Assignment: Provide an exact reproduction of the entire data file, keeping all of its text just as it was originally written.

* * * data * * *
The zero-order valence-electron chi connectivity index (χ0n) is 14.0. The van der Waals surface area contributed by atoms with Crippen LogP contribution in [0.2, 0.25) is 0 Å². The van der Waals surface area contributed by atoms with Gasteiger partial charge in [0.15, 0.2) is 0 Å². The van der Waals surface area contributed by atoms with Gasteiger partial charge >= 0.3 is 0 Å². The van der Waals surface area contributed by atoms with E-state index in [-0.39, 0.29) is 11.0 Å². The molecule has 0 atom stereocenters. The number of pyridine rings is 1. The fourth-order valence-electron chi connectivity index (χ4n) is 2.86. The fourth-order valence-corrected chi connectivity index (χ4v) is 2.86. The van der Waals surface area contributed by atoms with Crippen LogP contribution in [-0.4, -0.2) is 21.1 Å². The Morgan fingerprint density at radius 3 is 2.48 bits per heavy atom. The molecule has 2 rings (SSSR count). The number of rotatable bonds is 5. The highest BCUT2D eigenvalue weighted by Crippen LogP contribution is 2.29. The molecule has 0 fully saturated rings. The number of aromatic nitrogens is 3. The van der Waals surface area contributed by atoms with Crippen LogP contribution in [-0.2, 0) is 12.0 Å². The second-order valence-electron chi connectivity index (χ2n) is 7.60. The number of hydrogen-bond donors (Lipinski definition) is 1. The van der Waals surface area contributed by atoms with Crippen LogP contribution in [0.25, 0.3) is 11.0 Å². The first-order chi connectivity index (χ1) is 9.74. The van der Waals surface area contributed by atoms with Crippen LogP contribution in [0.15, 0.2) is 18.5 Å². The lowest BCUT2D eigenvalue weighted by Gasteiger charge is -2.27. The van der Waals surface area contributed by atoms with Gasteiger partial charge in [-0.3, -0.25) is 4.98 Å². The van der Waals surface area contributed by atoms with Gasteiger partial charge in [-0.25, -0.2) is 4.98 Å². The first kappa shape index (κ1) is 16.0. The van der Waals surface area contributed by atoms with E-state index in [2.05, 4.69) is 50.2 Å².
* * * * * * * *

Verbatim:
The zero-order valence-electron chi connectivity index (χ0n) is 14.0. The van der Waals surface area contributed by atoms with Crippen LogP contribution in [0.2, 0.25) is 0 Å². The van der Waals surface area contributed by atoms with Gasteiger partial charge in [0.15, 0.2) is 0 Å². The van der Waals surface area contributed by atoms with Gasteiger partial charge >= 0.3 is 0 Å². The van der Waals surface area contributed by atoms with E-state index in [-0.39, 0.29) is 11.0 Å². The molecule has 0 atom stereocenters. The number of pyridine rings is 1. The fourth-order valence-electron chi connectivity index (χ4n) is 2.86. The fourth-order valence-corrected chi connectivity index (χ4v) is 2.86. The van der Waals surface area contributed by atoms with Crippen LogP contribution in [-0.4, -0.2) is 21.1 Å². The Morgan fingerprint density at radius 3 is 2.48 bits per heavy atom. The molecule has 2 rings (SSSR count). The number of rotatable bonds is 5. The highest BCUT2D eigenvalue weighted by Crippen LogP contribution is 2.29. The molecule has 0 fully saturated rings. The number of aromatic nitrogens is 3. The van der Waals surface area contributed by atoms with Crippen LogP contribution in [-0.2, 0) is 12.0 Å². The second-order valence-electron chi connectivity index (χ2n) is 7.60. The number of hydrogen-bond donors (Lipinski definition) is 1. The van der Waals surface area contributed by atoms with Crippen LogP contribution in [0.25, 0.3) is 11.0 Å². The first-order chi connectivity index (χ1) is 9.74. The van der Waals surface area contributed by atoms with Crippen LogP contribution in [0.15, 0.2) is 18.5 Å². The lowest BCUT2D eigenvalue weighted by Gasteiger charge is -2.27. The van der Waals surface area contributed by atoms with Gasteiger partial charge in [-0.3, -0.25) is 4.98 Å². The van der Waals surface area contributed by atoms with Gasteiger partial charge in [-0.25, -0.2) is 4.98 Å². The first kappa shape index (κ1) is 16.0. The van der Waals surface area contributed by atoms with E-state index in [2.05, 4.69) is 50.2 Å².